So there were completely different beginnings to political philosophy between England and France. Also, these traditions became very much a part of legal thought. And by the time the Magna Carta came around, there had already been a new idea by King Henry II, by the end of the 12th century, of constituting juries to deliver legal verdicts. The Magna Carta already acknowledges that no one may be imprisoned and nothing untoward may happen to anyone unless so judged by his peers in a trial.
That is where our legal systems, of course, parted company. The jury system has been one of the truly great contributions of the English-speaking world. This also has something to do with political philosophy: that, instead of rulers and the clever people or the powerful people judging guilt and innocence, this is done by a jury of your peers.
I already mentioned that religion provided the cohesive force before the advent of political philosophy. As an aside, may I say at this point that we should be reasonable about not expecting all sorts of people on the face of the Earth to make common cause with us, since they still know religion as the only cohesive force.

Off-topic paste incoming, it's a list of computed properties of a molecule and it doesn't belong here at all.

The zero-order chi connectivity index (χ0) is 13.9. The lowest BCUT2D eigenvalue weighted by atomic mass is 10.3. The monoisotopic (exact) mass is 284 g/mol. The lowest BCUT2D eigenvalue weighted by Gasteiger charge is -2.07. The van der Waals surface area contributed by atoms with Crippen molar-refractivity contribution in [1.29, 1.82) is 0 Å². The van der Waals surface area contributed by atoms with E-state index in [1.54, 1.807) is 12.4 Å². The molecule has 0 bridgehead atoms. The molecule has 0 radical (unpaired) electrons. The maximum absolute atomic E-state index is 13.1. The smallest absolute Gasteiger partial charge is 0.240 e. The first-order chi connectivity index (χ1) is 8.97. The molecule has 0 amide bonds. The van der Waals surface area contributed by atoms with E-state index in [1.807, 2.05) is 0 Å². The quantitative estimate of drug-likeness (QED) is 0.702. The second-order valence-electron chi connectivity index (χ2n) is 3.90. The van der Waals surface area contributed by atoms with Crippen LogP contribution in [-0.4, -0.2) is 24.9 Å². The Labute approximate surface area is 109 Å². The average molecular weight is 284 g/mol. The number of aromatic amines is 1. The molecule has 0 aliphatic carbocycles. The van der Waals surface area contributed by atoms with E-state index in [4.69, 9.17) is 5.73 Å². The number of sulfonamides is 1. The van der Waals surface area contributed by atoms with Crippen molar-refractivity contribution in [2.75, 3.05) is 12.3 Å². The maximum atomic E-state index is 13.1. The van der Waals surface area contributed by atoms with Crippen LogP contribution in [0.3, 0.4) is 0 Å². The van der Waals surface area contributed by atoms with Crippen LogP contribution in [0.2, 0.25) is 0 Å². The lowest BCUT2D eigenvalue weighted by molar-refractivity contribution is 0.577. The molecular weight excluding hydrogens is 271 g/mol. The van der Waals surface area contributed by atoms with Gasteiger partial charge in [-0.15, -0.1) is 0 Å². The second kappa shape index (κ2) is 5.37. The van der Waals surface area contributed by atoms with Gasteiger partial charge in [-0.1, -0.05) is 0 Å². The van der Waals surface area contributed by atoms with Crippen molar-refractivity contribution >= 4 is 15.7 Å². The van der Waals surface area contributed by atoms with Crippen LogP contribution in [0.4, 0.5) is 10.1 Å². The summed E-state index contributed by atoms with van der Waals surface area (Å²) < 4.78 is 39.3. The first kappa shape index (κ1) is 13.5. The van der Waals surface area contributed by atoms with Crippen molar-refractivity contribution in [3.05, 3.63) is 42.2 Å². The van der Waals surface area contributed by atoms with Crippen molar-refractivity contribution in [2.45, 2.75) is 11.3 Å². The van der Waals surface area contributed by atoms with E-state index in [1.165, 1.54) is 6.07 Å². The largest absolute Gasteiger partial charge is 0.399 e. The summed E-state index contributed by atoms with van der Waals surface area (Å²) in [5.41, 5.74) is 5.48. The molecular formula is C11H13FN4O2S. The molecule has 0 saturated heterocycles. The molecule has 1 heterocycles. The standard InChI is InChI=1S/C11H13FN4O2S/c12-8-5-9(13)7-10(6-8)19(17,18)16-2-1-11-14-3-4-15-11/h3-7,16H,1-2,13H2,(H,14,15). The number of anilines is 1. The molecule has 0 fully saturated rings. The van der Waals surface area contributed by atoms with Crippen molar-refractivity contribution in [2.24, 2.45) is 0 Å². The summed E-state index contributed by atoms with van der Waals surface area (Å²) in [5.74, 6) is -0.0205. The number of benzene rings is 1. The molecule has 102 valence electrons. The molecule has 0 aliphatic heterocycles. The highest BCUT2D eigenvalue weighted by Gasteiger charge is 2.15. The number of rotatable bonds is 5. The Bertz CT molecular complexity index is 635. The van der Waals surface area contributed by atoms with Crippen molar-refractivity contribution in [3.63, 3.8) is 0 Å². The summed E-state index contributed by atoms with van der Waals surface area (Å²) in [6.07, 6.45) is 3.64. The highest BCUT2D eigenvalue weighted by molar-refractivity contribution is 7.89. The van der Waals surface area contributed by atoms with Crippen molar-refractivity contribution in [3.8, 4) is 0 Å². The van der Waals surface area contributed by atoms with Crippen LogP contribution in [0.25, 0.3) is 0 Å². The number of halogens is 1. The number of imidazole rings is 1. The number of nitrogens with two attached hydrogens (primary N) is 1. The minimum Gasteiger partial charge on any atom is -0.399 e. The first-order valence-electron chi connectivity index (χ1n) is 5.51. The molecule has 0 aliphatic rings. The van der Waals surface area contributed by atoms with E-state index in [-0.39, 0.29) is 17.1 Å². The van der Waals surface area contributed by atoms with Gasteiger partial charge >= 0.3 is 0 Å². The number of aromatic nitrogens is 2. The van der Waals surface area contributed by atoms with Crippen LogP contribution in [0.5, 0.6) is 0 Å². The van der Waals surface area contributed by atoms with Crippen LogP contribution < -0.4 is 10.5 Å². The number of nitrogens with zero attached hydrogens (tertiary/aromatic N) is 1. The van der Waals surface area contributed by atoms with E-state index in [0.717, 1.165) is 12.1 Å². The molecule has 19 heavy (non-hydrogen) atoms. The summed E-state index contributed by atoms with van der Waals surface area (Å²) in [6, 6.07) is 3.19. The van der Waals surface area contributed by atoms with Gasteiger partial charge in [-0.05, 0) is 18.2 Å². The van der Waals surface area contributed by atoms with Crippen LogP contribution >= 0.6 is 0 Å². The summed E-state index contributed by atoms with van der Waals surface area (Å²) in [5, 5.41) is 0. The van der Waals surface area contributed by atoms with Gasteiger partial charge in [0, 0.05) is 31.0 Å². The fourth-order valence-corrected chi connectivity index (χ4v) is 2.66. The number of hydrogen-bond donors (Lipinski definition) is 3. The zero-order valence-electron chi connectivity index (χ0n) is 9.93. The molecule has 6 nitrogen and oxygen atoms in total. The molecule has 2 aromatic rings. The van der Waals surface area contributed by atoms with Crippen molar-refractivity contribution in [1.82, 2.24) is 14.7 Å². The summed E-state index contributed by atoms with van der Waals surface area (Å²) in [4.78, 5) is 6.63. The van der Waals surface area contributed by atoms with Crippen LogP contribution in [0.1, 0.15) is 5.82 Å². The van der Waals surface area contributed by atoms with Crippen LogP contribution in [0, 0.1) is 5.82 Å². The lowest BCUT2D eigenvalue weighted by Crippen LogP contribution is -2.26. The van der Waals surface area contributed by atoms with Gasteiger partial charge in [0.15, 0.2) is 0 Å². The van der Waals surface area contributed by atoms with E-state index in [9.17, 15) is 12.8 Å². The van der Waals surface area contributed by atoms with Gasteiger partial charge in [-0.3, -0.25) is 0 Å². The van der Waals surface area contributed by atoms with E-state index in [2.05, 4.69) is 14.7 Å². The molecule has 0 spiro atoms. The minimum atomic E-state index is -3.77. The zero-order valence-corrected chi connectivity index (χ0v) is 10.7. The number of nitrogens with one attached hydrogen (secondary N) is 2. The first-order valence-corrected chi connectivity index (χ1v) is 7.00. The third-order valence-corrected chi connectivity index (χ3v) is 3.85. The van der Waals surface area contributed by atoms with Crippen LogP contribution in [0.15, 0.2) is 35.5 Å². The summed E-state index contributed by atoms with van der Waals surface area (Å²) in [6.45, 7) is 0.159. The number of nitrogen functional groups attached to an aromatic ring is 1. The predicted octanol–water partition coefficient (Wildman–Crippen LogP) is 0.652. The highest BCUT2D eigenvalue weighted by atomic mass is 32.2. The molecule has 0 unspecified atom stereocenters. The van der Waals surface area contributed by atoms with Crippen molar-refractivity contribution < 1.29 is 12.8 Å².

Here is another aside, and it may not be fashionable. In my humble opinion, it is quite irrelevant whether Islam is a good, bad, or indifferent religion--because the fact that Islam embodies religion and law in a single book, not separated, makes Islam incompatible with our ways. And it does not matter what else we think about it. The same is true of all places in the world where religion also serves as the law. The reason lies in the beginnings of this English initiative and the fact that it happened before the Enlightenment.